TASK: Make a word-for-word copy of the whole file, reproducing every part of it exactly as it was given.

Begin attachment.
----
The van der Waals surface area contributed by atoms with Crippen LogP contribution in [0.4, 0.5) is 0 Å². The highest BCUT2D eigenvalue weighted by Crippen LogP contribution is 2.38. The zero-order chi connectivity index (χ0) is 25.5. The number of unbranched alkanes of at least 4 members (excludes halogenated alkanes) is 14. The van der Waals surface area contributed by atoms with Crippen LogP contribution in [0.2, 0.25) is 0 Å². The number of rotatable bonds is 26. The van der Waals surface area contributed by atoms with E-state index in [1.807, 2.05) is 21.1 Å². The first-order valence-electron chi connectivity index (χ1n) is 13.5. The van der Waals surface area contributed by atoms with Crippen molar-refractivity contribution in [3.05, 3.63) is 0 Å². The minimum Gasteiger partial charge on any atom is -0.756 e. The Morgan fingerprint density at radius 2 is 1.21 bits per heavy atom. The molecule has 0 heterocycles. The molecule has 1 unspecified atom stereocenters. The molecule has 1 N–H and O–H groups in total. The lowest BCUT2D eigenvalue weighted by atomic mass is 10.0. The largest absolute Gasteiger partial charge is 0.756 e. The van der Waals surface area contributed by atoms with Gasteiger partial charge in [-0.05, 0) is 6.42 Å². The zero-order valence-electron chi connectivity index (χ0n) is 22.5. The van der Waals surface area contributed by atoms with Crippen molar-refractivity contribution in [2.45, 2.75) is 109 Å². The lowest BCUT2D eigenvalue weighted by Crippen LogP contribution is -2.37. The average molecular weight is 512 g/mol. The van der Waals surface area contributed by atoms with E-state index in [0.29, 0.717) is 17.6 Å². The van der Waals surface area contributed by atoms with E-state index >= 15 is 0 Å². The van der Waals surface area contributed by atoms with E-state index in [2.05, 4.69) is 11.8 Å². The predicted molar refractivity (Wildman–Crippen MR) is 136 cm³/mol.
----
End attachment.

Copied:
The van der Waals surface area contributed by atoms with Crippen LogP contribution in [0.4, 0.5) is 0 Å². The highest BCUT2D eigenvalue weighted by Crippen LogP contribution is 2.38. The zero-order chi connectivity index (χ0) is 25.5. The number of unbranched alkanes of at least 4 members (excludes halogenated alkanes) is 14. The van der Waals surface area contributed by atoms with Crippen LogP contribution in [0.2, 0.25) is 0 Å². The number of rotatable bonds is 26. The van der Waals surface area contributed by atoms with E-state index in [1.807, 2.05) is 21.1 Å². The first-order valence-electron chi connectivity index (χ1n) is 13.5. The van der Waals surface area contributed by atoms with Crippen molar-refractivity contribution in [3.05, 3.63) is 0 Å². The minimum Gasteiger partial charge on any atom is -0.756 e. The Morgan fingerprint density at radius 2 is 1.21 bits per heavy atom. The molecule has 0 heterocycles. The molecule has 1 unspecified atom stereocenters. The molecule has 1 N–H and O–H groups in total. The lowest BCUT2D eigenvalue weighted by atomic mass is 10.0. The largest absolute Gasteiger partial charge is 0.756 e. The van der Waals surface area contributed by atoms with Gasteiger partial charge in [-0.05, 0) is 6.42 Å². The zero-order valence-electron chi connectivity index (χ0n) is 22.5. The van der Waals surface area contributed by atoms with Crippen molar-refractivity contribution in [2.45, 2.75) is 109 Å². The lowest BCUT2D eigenvalue weighted by Crippen LogP contribution is -2.37. The average molecular weight is 512 g/mol. The van der Waals surface area contributed by atoms with E-state index in [0.29, 0.717) is 17.6 Å². The van der Waals surface area contributed by atoms with E-state index >= 15 is 0 Å². The van der Waals surface area contributed by atoms with E-state index in [2.05, 4.69) is 11.8 Å². The predicted molar refractivity (Wildman–Crippen MR) is 136 cm³/mol.